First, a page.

What technologies or trends are you excited about for the future in our industry?

 

Anything that reduces energy use. I would love to get into some more design of ground source heat pumps. I don't think I've worked on any of those systems in 7-8 years.

If you're burning fossil fuel at your building. You can't change it. I mean you can go from a non-condensing furnace to a condensing furnace. But if you've got a heat pump system weather its VRV or a geothermal heat pump the gird does get cleaner over time.

 

What is your biggest challenge in designing HVAC systems?

 

The biggest challenge consistently is coordination on dealing with people making sure that everybody on the team has the right information from everybody else. Whether it's having the information from the client from the customer. Whether getting the right information to the electrical engineer to run power, whether it's coordinating with an architect or civil engineer. There's so much coordinating. It's so much passing information around back and forth that sometimes that gets overlooked while you're here zoned in on your own design.

 

What do you consider your greatest accomplishment?

 

Recently, we had a project that we're still trying to wrap where we had plans to use temporary air handling units on a trailer to supply heating ventilating and air-conditioning to the spaces while we're replacing 17 air handlers in the building. The big accomplishment with that was we were able to figure out a way to instead of doing temporary air handlers we able to run temporary ductwork across rooftops and within the building. We figured out and draw up the plans for temporary ductwork from one to another so that we could omit those temporary air handlers.

 

What do you think is the most important skill you develop in your career?

The ability to listen. Listening to the client's needs, what they want, listening to the designer or drafter to understand. what additional information they need to do the job.

 

What is one thing HVAC related or not that you learned last month?

 

Well, I learned very recently that Trane and Mitsubishi teamed up for their VRF recently. I also learned with new electric Mustang the MachE is going to be assembled in Mexico.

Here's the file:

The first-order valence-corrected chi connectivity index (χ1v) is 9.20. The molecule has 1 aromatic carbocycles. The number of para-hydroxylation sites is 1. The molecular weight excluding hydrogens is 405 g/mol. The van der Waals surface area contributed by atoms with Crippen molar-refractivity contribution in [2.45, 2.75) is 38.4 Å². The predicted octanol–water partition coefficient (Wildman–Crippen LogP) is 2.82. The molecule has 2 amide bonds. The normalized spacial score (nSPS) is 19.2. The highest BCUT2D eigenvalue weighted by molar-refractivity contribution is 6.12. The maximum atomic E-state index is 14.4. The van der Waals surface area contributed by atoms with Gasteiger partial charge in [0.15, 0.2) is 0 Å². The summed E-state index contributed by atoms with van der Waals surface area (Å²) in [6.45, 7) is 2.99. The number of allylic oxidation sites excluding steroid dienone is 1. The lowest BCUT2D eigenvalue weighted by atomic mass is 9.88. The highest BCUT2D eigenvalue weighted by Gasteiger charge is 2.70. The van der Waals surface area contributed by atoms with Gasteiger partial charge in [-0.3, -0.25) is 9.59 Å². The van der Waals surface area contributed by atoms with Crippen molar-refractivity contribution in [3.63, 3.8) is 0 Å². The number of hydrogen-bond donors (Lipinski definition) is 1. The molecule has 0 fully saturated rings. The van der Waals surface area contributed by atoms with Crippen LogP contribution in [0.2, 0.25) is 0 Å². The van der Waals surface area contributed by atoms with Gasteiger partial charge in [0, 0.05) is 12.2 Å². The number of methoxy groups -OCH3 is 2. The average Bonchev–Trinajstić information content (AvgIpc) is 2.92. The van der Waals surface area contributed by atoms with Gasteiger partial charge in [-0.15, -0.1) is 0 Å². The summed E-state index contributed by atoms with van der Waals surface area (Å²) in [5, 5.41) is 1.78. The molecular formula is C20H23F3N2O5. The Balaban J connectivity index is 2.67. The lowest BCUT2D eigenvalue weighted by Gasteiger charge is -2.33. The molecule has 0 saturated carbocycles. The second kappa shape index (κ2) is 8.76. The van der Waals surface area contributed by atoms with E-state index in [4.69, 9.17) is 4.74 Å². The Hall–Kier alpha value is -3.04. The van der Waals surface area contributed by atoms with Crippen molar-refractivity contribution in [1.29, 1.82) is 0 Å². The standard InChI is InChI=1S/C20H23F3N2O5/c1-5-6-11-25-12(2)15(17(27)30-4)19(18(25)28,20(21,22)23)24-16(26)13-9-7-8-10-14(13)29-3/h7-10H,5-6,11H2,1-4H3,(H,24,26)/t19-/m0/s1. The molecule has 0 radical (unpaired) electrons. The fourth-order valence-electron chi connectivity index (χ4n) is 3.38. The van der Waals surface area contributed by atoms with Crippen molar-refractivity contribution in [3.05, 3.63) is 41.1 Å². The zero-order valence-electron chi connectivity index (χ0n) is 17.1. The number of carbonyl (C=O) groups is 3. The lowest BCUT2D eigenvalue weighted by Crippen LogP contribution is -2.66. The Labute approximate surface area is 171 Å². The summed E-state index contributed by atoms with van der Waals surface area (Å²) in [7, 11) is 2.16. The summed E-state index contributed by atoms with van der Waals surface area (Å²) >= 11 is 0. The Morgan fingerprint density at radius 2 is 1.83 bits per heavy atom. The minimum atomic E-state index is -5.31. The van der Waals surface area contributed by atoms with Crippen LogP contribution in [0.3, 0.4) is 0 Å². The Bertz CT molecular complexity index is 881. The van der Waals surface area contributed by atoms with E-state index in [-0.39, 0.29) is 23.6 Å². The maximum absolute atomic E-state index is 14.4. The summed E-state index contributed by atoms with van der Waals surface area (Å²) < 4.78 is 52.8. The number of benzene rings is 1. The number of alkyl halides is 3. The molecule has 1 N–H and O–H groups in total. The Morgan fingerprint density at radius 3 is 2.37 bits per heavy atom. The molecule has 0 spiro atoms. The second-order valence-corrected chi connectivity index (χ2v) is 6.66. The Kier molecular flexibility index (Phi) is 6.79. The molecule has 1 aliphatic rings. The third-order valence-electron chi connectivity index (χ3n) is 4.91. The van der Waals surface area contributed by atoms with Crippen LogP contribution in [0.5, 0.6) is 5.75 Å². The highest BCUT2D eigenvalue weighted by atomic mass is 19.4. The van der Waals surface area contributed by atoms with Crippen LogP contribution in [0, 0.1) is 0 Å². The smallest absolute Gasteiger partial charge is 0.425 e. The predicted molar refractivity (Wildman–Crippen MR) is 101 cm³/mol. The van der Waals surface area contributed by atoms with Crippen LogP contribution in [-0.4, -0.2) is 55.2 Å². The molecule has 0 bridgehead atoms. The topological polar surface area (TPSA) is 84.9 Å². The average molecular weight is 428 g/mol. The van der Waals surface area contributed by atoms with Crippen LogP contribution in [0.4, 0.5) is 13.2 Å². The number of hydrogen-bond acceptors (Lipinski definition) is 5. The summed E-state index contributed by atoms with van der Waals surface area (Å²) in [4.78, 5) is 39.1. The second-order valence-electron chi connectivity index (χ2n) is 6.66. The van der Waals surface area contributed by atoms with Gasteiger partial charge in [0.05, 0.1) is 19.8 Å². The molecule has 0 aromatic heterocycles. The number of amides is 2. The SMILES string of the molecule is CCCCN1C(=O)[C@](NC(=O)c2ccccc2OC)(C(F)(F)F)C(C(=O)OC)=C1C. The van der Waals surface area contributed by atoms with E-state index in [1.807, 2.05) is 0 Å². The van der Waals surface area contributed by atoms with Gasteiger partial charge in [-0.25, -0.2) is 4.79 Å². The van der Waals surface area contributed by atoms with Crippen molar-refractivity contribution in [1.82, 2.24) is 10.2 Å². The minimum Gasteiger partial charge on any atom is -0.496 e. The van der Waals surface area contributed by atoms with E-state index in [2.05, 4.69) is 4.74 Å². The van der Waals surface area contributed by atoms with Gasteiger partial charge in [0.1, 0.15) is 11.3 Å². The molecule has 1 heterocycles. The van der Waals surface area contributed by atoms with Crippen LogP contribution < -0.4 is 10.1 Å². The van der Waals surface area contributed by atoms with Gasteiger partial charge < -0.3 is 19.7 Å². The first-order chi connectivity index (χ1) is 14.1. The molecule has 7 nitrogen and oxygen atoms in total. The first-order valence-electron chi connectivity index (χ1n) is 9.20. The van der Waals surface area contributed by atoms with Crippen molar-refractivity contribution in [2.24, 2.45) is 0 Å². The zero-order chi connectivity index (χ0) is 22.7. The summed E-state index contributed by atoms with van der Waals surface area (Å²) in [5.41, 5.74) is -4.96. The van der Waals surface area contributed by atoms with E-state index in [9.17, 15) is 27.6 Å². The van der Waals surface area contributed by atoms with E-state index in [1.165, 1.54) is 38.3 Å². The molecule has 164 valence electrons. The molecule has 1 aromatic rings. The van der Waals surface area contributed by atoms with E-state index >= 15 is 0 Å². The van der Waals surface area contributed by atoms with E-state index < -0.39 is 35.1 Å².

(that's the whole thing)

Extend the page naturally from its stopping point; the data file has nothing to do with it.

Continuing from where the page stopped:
What is your most memorable project that you've done in the past?

 

Yes one that I do think back on that was a big learning experience for me was Cooperstown Biological Field Station. I learned a lot when I worked on that job because every now and then the question will come up and I'll refer back to that one. That one is at least eight years ago There's just certain things that I learned during that job that I feel like have applied to a lot of other jobs. Like opening protectives like fire dampers, fire smoke dampers and in duct shaft enclosures, refrigerant monitoring alarms.  It the first time I dealt with a remote for condensing unit for a chiller. It was the biggest laboratory exhaust system that I had dealt with at the time.

There's just so much to it that I learned from that stuck with me.

 

Chilled water or DX?

In the past I would have said chilled for efficiency say but in the past few years or so, I've gained it a much greater appreciation for the maintenance of the systems. So there certainly is a simplicity that a DX system that helps with from that respect and DX systems have gotten a lot more efficient.

 

Fun fact that many people might not know about you?

I enjoy singing. I wouldn't say I'm good at it. Like I enjoy singing but I never liked my own voice when I hear it recorded back, so I don't like to put people through it, but when I'm in the car or by myself I’m the best!

 

If you had to eat one meat everyday for the rest of your life what would it be?

When I was in high school and college, I worked at Subway and I did have Subway like everyday. That's a really tough question. I would probably say filet mignon. I don't have that much at all, like once a year but I really enjoy it.

 

If you could meet anyone in the world dead or alive, who would it be?

 

Eddie Vedder from Pearl Jam. A lot of his music connected with me at one point. It is more of the feel of it than lyrics or the message of it, but from the interviews that I've seen recorded of them, I just think it'd be really interesting to discuss very esoteric and existential things with him.

 

What is your favorite sport favorite sport?

I like to play golf, but I'm an Eagles fan. I like football.

 

Best advice you ever got?

I used to try to dedicate myself to just learning something everyday like just continue learning. But this guy that I was working with at the time took it a step further. He said learn and then apply what you learn and have fun.

 

Favorite late-night snack favorite late-night snack?

We had leftover birthday cake last night at like 12:30 AM. Typically probably ice cream. Mint cookie crumble from Stewart's.

 

What advice would you give young individual start out in HVAC today?

 

Be an active listener so that you can learn things, once you learn them then you can apply them in advance.

 

 

Jason Filler

Membership Promotion Chair